Lord Of The Rings As A Metaphore

For Ww2 Essay, Research Paper

The Lord of the Rings, a Metaphor for World War II

Joe Shmoe


The book The Lord of the Rings (which the author originally intended to be one book) resounds with symbolism and metaphor which reflects the era in which it was written. Although the author claims this story has no “inner meaning or ‘message’” and that the story is merely a story to be told, it would take a far stretch of the imagination not to find the ideas of the book as metaphors for the real world around it. The very essence of the characters and plot lends the book so completely to the idea of its metaphorical representation of World War II, it is obvious why the author would deny the relation.

The story begins with Bilbo leaving the Shire after his 133rd birthday. He gives the Ring, which is the source of limitless, corrupting power to Frodo, Bilbo’s adopted heir. From this point, Gandolf, the almighty and mysterious wizard, helps lead Frodo and a band of other Hobbits and heroes on a quest to destroy the one ring in order to keep it out of the grasp of Sauron, who is the representative of all evil in the world. While this at face value may not seem to have a relationshiop to WWII, the very nature of metaphor, the comparison of two unlike thing to express a meaning, allows these two ideas to coexist and create an entirely new idea.

The Ring in the story represents the center of power and action throughout the novels. The Ring was created by Sauron in an earlier age, along with eight other rings, in order to increase his power. The Rings all represented greater power but were tainted by the forging and the forger. The Ring which Sauron made for himself, is the ultimate source of power, the power of hate. The Ring is a metaphor for hate. It makes the wearer of it invisible to prying eyes. Through the use of hate, a person can mask his true character from those around him. Also with the Ring, any wearer is granted the power of invisibility, but only specially trained people can harness its true power, which is to alter the world around it. So is true with hate. Only those who are truly masterful in the art of speech can use hate to its full potential and extreme. Also, the Ring has a side effect: it corrupts that which is good to evil and distorts those who use it to hide from others. This is true, too, of the power of hate. Those who begin with the best intentions commonly cause more harms than that which they originally intended to solve. As a person uses hate to disguise him from what he fears the world sees them as, he becomes what they fear the world sees him as being. Such is the case of the character Smeagol.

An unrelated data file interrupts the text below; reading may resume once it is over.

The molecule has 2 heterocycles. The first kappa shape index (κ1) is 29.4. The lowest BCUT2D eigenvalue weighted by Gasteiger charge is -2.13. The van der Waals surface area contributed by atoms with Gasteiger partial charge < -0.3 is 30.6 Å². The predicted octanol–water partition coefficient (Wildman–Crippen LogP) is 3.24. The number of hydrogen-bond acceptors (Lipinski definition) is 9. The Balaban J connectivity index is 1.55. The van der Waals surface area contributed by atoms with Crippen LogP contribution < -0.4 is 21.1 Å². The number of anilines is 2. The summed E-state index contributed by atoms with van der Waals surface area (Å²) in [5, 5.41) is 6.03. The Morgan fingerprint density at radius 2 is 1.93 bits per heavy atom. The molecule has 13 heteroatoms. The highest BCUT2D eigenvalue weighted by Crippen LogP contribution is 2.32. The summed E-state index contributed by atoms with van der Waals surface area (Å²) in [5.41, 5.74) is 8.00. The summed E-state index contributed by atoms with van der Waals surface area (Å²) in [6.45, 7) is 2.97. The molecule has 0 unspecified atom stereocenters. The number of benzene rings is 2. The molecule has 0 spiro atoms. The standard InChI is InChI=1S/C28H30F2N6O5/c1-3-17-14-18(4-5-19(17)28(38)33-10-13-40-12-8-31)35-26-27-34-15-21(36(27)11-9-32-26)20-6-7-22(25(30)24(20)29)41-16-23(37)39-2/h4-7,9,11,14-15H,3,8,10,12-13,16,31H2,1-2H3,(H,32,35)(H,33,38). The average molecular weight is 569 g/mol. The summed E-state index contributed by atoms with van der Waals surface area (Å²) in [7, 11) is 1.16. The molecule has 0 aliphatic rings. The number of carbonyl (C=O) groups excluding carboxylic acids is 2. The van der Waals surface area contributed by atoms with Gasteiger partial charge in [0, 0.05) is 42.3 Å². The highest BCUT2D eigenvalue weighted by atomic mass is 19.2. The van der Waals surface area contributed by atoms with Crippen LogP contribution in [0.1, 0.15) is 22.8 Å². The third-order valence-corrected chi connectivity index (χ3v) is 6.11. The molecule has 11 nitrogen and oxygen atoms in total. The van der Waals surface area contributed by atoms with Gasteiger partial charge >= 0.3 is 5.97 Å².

The character of Smeagol, as told by Gandolf, began life as a perfectly nice Hobbit. But after his cousin Deal discovers the Ring while fishing, Smeagol murders him, steals the Ring, and uses the power of invisibility to steal form his fellow Hobbits. Eventually he is twisted by the power of the reign and becomes a hideous creature, afraid of the light of the sun. In this context, Smeagol can be seen as a metaphor for the German people before and after the popularization of the ideals of the Nazis. The Ring maintains the meaning of the power of hate, but this time it is welded by a power outside of its wearer. In the story of Smeagol is an invisible hand, the hand of Sauron. He guides Smeagol down the path of evil in order to convince him to return the Ring to him. This is also true with Hitler and the German people. He used the power of hate to corrupt the German people to the point where they would stand aggressive war and grievous crimes against humanity– things which they would never have imagined doing before hate was brought into the equation. The Ring was given its corruptive qualities by its master and creator Sauron.

Sauron enters the novel as the representation of pure evil. Sauron never actually talks nor directly participates in any of the novels, but without him there would have been no story. Sauron is most clearly Hitler’s parallel in the scheme of things. They both sought to use hate to gain power over those around them. They both fell to the flaw of hubris. Hitler thought that Germany could not lose, the Aryan race would rule the world, and the thought of this not happening never crossed his mind. Sauron, in the same vein, could never understand the idea of his enemies not using the Ring against him in order to defeat him. In his great arrogance, he assumed the enemy would see that the quickest way to victory would be by using the Ring to bring an end to him. This is where the character of Gandolf sees the possibilities of the Ring. In a conversation with Frodo, Gandolf tells Frodo (after Frodo asks him why he does not simply use the ring to destroy the armies of Mordor and kill Sauron), that if he had even touched the ring, he would have been so greatly drawn by its power that he would not have been able to control himself. He says that in the beginning it would be for the good of the people, but in the end he would be as evil as Sauron ever was by the corruption of ultimate power thereby giving Sauron victory in his defeat. This is the power of hate. Even when originally used for the best intentions, it always ends up hurting the ones who use it, despite of any good they originally intended.